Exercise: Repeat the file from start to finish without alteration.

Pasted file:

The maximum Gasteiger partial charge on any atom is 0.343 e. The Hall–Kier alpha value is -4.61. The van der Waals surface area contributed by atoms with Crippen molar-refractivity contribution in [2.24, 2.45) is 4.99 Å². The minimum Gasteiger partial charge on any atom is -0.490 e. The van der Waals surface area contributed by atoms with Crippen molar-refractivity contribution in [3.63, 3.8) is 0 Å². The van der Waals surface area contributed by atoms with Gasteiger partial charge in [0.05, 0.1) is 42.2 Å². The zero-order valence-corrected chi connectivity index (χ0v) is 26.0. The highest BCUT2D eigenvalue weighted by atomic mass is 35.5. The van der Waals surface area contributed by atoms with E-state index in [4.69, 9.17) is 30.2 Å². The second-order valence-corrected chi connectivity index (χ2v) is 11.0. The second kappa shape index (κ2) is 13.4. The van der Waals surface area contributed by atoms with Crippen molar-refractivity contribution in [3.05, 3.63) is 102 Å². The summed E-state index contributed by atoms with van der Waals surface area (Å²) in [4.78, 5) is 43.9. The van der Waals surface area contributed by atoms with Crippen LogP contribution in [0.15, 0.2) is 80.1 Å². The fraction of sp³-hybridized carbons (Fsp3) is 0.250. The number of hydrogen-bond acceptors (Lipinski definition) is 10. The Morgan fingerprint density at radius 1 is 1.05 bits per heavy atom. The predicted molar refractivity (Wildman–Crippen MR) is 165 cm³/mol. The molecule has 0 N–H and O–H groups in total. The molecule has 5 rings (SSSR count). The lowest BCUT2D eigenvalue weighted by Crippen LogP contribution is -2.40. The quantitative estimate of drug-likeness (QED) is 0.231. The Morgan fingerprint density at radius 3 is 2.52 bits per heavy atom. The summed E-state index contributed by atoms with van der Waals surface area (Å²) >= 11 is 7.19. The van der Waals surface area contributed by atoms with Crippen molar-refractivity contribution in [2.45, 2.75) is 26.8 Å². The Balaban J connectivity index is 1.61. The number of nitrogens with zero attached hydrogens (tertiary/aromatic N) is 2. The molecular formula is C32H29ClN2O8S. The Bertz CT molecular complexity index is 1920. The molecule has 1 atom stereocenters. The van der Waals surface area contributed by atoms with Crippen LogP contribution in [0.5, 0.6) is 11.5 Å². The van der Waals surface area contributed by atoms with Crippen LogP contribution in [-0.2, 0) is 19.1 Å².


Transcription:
The maximum Gasteiger partial charge on any atom is 0.343 e. The Hall–Kier alpha value is -4.61. The van der Waals surface area contributed by atoms with Crippen molar-refractivity contribution in [2.24, 2.45) is 4.99 Å². The minimum Gasteiger partial charge on any atom is -0.490 e. The van der Waals surface area contributed by atoms with Crippen molar-refractivity contribution in [3.63, 3.8) is 0 Å². The van der Waals surface area contributed by atoms with Gasteiger partial charge in [0.05, 0.1) is 42.2 Å². The zero-order valence-corrected chi connectivity index (χ0v) is 26.0. The highest BCUT2D eigenvalue weighted by atomic mass is 35.5. The van der Waals surface area contributed by atoms with E-state index in [4.69, 9.17) is 30.2 Å². The second-order valence-corrected chi connectivity index (χ2v) is 11.0. The second kappa shape index (κ2) is 13.4. The van der Waals surface area contributed by atoms with Crippen molar-refractivity contribution in [3.05, 3.63) is 102 Å². The summed E-state index contributed by atoms with van der Waals surface area (Å²) in [4.78, 5) is 43.9. The van der Waals surface area contributed by atoms with Crippen LogP contribution in [0.15, 0.2) is 80.1 Å². The fraction of sp³-hybridized carbons (Fsp3) is 0.250. The number of hydrogen-bond acceptors (Lipinski definition) is 10. The Morgan fingerprint density at radius 1 is 1.05 bits per heavy atom. The predicted molar refractivity (Wildman–Crippen MR) is 165 cm³/mol. The molecule has 0 N–H and O–H groups in total. The molecule has 5 rings (SSSR count). The lowest BCUT2D eigenvalue weighted by Crippen LogP contribution is -2.40. The quantitative estimate of drug-likeness (QED) is 0.231. The Morgan fingerprint density at radius 3 is 2.52 bits per heavy atom. The summed E-state index contributed by atoms with van der Waals surface area (Å²) >= 11 is 7.19. The van der Waals surface area contributed by atoms with Crippen molar-refractivity contribution in [2.45, 2.75) is 26.8 Å². The Balaban J connectivity index is 1.61. The number of nitrogens with zero attached hydrogens (tertiary/aromatic N) is 2. The molecular formula is C32H29ClN2O8S. The Bertz CT molecular complexity index is 1920. The molecule has 1 atom stereocenters. The van der Waals surface area contributed by atoms with Crippen LogP contribution in [0.5, 0.6) is 11.5 Å². The van der Waals surface area contributed by atoms with Crippen LogP contribution in [-0.2, 0) is 19.1 Å².